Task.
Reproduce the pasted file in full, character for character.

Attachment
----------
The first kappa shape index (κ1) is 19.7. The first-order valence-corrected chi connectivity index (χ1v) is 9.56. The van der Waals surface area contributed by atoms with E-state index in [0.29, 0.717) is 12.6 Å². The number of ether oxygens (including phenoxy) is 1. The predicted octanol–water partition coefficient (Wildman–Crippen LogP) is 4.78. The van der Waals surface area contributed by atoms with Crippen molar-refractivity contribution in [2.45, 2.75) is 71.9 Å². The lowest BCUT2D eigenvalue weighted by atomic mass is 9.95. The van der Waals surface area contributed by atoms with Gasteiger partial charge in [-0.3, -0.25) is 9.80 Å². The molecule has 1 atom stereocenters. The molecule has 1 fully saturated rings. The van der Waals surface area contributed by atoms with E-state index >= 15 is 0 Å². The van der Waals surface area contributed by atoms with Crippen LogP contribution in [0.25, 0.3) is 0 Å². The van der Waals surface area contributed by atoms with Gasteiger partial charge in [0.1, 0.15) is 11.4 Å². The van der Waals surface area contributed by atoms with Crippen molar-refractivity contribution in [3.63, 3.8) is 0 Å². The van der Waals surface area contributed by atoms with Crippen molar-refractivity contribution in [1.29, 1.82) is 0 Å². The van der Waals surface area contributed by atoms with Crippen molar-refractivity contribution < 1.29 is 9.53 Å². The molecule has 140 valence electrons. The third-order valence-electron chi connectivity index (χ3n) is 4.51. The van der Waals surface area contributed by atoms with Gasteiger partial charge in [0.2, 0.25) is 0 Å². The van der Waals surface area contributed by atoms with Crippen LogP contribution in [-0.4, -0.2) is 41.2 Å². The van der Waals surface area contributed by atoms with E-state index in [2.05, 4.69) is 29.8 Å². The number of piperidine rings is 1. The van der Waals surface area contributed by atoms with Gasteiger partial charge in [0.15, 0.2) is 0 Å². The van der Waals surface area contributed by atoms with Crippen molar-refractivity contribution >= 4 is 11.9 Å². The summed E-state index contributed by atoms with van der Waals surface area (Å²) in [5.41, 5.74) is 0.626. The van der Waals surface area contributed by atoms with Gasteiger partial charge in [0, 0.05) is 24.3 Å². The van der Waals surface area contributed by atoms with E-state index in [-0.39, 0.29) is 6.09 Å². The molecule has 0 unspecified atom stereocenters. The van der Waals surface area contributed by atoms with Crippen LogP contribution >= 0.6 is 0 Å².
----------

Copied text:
The first kappa shape index (κ1) is 19.7. The first-order valence-corrected chi connectivity index (χ1v) is 9.56. The van der Waals surface area contributed by atoms with E-state index in [0.29, 0.717) is 12.6 Å². The number of ether oxygens (including phenoxy) is 1. The predicted octanol–water partition coefficient (Wildman–Crippen LogP) is 4.78. The van der Waals surface area contributed by atoms with Crippen molar-refractivity contribution in [2.45, 2.75) is 71.9 Å². The lowest BCUT2D eigenvalue weighted by atomic mass is 9.95. The van der Waals surface area contributed by atoms with Gasteiger partial charge in [-0.3, -0.25) is 9.80 Å². The molecule has 1 atom stereocenters. The molecule has 1 fully saturated rings. The van der Waals surface area contributed by atoms with E-state index >= 15 is 0 Å². The van der Waals surface area contributed by atoms with Crippen LogP contribution in [0.25, 0.3) is 0 Å². The van der Waals surface area contributed by atoms with Gasteiger partial charge in [0.1, 0.15) is 11.4 Å². The van der Waals surface area contributed by atoms with Crippen molar-refractivity contribution in [3.63, 3.8) is 0 Å². The van der Waals surface area contributed by atoms with Crippen molar-refractivity contribution in [1.29, 1.82) is 0 Å². The van der Waals surface area contributed by atoms with Crippen molar-refractivity contribution < 1.29 is 9.53 Å². The molecule has 140 valence electrons. The third-order valence-electron chi connectivity index (χ3n) is 4.51. The van der Waals surface area contributed by atoms with Gasteiger partial charge in [0.2, 0.25) is 0 Å². The van der Waals surface area contributed by atoms with Crippen LogP contribution in [-0.4, -0.2) is 41.2 Å². The van der Waals surface area contributed by atoms with E-state index in [2.05, 4.69) is 29.8 Å². The number of piperidine rings is 1. The van der Waals surface area contributed by atoms with Gasteiger partial charge in [0.15, 0.2) is 0 Å². The van der Waals surface area contributed by atoms with Crippen molar-refractivity contribution >= 4 is 11.9 Å². The summed E-state index contributed by atoms with van der Waals surface area (Å²) in [5.41, 5.74) is 0.626. The van der Waals surface area contributed by atoms with Gasteiger partial charge in [0, 0.05) is 24.3 Å². The van der Waals surface area contributed by atoms with E-state index in [-0.39, 0.29) is 6.09 Å². The molecule has 0 unspecified atom stereocenters. The van der Waals surface area contributed by atoms with Crippen LogP contribution >= 0.6 is 0 Å².